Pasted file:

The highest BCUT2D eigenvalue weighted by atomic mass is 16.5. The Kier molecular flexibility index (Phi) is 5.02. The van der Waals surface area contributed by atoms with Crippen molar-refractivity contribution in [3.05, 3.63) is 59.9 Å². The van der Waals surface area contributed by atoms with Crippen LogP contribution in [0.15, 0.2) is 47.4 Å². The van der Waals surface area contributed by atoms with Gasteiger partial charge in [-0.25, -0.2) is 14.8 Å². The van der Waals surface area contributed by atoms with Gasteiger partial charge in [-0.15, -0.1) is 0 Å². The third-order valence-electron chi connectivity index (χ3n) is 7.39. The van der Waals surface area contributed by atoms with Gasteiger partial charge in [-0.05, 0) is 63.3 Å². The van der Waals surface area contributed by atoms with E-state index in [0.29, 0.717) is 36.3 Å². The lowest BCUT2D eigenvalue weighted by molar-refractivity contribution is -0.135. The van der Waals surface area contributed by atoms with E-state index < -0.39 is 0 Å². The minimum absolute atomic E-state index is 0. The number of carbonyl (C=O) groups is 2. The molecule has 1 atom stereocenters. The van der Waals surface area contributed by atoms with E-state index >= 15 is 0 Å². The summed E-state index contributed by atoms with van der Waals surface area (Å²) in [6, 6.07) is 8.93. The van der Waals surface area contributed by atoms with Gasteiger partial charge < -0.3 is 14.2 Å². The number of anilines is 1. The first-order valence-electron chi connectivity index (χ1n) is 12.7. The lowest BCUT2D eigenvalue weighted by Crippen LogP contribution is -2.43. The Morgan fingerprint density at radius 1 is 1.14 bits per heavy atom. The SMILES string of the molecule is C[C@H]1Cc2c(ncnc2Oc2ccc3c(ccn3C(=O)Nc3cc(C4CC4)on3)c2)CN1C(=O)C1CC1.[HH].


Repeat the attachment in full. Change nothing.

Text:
The highest BCUT2D eigenvalue weighted by atomic mass is 16.5. The Kier molecular flexibility index (Phi) is 5.02. The van der Waals surface area contributed by atoms with Crippen molar-refractivity contribution in [3.05, 3.63) is 59.9 Å². The van der Waals surface area contributed by atoms with Crippen LogP contribution in [0.15, 0.2) is 47.4 Å². The van der Waals surface area contributed by atoms with Gasteiger partial charge in [-0.25, -0.2) is 14.8 Å². The van der Waals surface area contributed by atoms with Gasteiger partial charge in [-0.15, -0.1) is 0 Å². The third-order valence-electron chi connectivity index (χ3n) is 7.39. The van der Waals surface area contributed by atoms with Gasteiger partial charge in [-0.05, 0) is 63.3 Å². The van der Waals surface area contributed by atoms with E-state index in [0.29, 0.717) is 36.3 Å². The lowest BCUT2D eigenvalue weighted by molar-refractivity contribution is -0.135. The van der Waals surface area contributed by atoms with E-state index < -0.39 is 0 Å². The minimum absolute atomic E-state index is 0. The number of carbonyl (C=O) groups is 2. The molecule has 1 atom stereocenters. The van der Waals surface area contributed by atoms with E-state index >= 15 is 0 Å². The summed E-state index contributed by atoms with van der Waals surface area (Å²) in [6, 6.07) is 8.93. The van der Waals surface area contributed by atoms with Gasteiger partial charge < -0.3 is 14.2 Å². The number of anilines is 1. The first-order valence-electron chi connectivity index (χ1n) is 12.7. The lowest BCUT2D eigenvalue weighted by Crippen LogP contribution is -2.43. The Morgan fingerprint density at radius 1 is 1.14 bits per heavy atom. The SMILES string of the molecule is C[C@H]1Cc2c(ncnc2Oc2ccc3c(ccn3C(=O)Nc3cc(C4CC4)on3)c2)CN1C(=O)C1CC1.[HH].